The audit regulator is focusing on the Big Four firm’s role in reporting to the Financial Services Authority on the bank’s compliance with the FSA’s client asset rules for the years ended 31 December 2007 to 2011.
The move follows the final notice issued by the Financial Conduct Authority (the FSA’s successor body) in September against Barclays and imposing a record £37.745m fine.
An FSA investigation had found failings in the bank’s investment banking division which provided safe custody services to its affiliates, eligible counterparties and professional clients in connection with its product offerings within the division. At risk were £16.5bn worth of clients’ custody assets.
The investigation identified 95 external accounts which were not adequately protected in accordance with the FSA’s rules. There were no records in the bank’s own sub-ledgers of the fact it held the assets and often no written agreement setting out the basis on which the assets were held.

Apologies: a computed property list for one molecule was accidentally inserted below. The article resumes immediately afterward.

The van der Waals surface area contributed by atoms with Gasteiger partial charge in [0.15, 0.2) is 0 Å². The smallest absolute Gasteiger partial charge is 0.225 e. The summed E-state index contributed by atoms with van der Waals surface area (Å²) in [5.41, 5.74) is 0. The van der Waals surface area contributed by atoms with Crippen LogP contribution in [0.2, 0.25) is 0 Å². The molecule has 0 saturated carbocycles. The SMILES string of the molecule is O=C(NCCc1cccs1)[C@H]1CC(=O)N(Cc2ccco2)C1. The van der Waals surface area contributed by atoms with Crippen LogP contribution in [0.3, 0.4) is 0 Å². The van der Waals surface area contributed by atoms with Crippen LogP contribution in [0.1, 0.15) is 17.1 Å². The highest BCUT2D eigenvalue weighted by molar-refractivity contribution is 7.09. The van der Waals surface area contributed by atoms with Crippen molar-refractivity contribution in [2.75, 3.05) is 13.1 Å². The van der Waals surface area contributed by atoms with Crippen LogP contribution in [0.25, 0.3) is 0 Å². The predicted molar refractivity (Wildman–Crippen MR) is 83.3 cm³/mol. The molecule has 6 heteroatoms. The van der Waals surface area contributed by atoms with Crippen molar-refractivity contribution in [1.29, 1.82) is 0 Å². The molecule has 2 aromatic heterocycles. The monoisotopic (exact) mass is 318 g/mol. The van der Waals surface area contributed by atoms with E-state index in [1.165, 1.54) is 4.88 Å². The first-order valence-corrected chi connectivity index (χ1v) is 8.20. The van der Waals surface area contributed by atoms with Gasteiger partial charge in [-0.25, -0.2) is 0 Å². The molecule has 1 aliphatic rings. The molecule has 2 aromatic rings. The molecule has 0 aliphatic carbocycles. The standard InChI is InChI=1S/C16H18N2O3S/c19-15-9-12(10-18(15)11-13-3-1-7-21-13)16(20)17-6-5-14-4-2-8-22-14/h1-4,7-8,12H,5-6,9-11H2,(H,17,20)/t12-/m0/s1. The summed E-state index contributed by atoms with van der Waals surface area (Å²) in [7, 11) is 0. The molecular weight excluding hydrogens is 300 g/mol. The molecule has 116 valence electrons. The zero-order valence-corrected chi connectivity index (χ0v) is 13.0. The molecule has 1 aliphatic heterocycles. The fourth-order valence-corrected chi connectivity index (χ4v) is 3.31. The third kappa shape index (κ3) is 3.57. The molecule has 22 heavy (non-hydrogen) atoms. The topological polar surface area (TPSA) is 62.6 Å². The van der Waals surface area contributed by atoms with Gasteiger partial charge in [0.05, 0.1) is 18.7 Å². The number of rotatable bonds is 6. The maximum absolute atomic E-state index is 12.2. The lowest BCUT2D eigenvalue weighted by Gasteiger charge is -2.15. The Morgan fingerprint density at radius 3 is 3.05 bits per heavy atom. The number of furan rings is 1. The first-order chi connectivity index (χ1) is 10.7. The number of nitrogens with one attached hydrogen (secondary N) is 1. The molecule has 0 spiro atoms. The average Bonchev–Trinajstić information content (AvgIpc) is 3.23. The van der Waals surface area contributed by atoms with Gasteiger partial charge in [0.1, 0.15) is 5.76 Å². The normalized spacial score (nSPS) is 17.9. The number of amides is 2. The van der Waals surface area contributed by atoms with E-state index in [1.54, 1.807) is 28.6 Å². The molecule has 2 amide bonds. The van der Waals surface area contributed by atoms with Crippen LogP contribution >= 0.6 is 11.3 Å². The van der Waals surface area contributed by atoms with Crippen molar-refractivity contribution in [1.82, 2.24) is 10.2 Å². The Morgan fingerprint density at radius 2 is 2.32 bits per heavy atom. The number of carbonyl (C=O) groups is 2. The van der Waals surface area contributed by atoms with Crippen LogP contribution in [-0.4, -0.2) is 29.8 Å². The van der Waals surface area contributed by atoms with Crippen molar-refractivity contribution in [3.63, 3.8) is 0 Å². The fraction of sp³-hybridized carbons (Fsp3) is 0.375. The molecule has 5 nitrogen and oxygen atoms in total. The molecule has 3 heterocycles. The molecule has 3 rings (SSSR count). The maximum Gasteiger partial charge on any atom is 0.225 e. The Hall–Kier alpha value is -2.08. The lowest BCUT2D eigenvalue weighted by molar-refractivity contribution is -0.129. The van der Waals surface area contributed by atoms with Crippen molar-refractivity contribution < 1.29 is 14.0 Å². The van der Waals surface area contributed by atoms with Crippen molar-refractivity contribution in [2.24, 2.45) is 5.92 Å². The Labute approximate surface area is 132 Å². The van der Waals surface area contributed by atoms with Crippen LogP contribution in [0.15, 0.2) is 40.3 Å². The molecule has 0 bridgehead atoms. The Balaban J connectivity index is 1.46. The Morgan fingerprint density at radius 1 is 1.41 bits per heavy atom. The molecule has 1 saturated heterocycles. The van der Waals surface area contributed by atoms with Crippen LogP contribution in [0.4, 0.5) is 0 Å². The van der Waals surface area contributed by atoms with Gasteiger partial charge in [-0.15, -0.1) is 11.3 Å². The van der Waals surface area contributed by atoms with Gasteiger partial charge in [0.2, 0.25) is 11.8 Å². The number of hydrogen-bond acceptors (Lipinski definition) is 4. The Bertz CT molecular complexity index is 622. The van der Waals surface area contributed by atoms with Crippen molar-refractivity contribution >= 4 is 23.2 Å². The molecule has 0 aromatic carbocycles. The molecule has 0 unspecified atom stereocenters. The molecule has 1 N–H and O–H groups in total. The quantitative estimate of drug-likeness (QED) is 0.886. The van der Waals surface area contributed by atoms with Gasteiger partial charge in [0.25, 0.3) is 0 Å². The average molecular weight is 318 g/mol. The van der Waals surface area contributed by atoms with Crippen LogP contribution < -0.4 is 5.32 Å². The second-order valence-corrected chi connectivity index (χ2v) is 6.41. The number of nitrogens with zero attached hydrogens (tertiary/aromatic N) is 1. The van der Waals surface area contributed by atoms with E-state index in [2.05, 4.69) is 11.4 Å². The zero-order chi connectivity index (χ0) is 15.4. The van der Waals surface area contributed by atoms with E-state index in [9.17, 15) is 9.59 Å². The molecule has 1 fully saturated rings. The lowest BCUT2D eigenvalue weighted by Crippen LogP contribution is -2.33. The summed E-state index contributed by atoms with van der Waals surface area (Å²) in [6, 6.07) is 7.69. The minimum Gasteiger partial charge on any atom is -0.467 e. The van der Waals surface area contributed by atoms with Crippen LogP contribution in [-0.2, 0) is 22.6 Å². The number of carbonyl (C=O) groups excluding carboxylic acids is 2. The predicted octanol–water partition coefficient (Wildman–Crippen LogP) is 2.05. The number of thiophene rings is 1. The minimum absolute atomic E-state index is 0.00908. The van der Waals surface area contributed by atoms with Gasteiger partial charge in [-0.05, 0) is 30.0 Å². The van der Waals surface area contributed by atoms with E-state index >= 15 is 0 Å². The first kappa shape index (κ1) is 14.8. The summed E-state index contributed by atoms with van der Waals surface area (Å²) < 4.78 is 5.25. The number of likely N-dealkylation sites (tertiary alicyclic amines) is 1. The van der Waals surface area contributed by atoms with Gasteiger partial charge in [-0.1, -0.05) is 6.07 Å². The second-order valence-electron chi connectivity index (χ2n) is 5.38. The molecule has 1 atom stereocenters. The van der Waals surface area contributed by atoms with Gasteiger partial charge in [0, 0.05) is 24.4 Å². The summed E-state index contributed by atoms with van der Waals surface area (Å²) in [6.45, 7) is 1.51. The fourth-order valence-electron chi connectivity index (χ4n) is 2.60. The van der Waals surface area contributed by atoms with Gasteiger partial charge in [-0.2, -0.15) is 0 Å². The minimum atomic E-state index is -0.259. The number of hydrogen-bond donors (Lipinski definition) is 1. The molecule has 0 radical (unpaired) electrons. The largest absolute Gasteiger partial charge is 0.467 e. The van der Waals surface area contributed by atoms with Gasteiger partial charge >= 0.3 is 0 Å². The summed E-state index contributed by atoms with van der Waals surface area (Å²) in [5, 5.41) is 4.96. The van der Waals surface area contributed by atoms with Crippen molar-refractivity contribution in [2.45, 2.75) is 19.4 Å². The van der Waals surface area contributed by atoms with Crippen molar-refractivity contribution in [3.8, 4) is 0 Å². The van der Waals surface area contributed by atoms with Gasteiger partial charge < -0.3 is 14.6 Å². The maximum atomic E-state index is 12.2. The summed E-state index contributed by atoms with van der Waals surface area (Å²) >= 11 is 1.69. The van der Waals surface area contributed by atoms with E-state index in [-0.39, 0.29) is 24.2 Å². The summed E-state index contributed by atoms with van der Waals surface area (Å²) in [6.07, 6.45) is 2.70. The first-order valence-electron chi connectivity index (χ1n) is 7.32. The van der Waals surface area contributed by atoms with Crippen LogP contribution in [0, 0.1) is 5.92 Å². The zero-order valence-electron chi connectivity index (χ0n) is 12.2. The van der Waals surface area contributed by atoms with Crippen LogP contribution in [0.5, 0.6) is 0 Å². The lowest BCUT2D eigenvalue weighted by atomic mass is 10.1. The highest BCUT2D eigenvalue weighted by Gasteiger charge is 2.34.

It also found that there was inadequate consideration of whether it was appropriate to restrict a third-party sub-custodian’s right to claim a lien, right of sale or right of set off.
Had the bank become insolvent, the FSA concluded, the “significant weaknesses” in these systems and controls would have led to clients incurring extra costs, lengthy delays or even losing assets.
In a statement, PwC said, “We take our responsibilities very seriously and remain committed to delivering work to the highest professional standards. We will cooperate fully with the FRC in its enquiries.”
The investigation is understood to hinge on the interpretation of FSA rules on the documentation of the custody of client assets.
In December last year, the FRC closed a separate investigation into PwC’s role as auditor over the period 1 December 2001 to 29 December 2009, in relation to the preparation of reports for the FSA about Barclays Capital Securities’ compliance with the FSA’s client asset rules, which govern the protection of client money.
The investigation concluded that there was “no realistic prospect” a tribunal would make an adverse finding.
As well as today’s announcement about PwC and Barclays, the FRC said that it would be investigating PwC over its role as auditor to Tesco.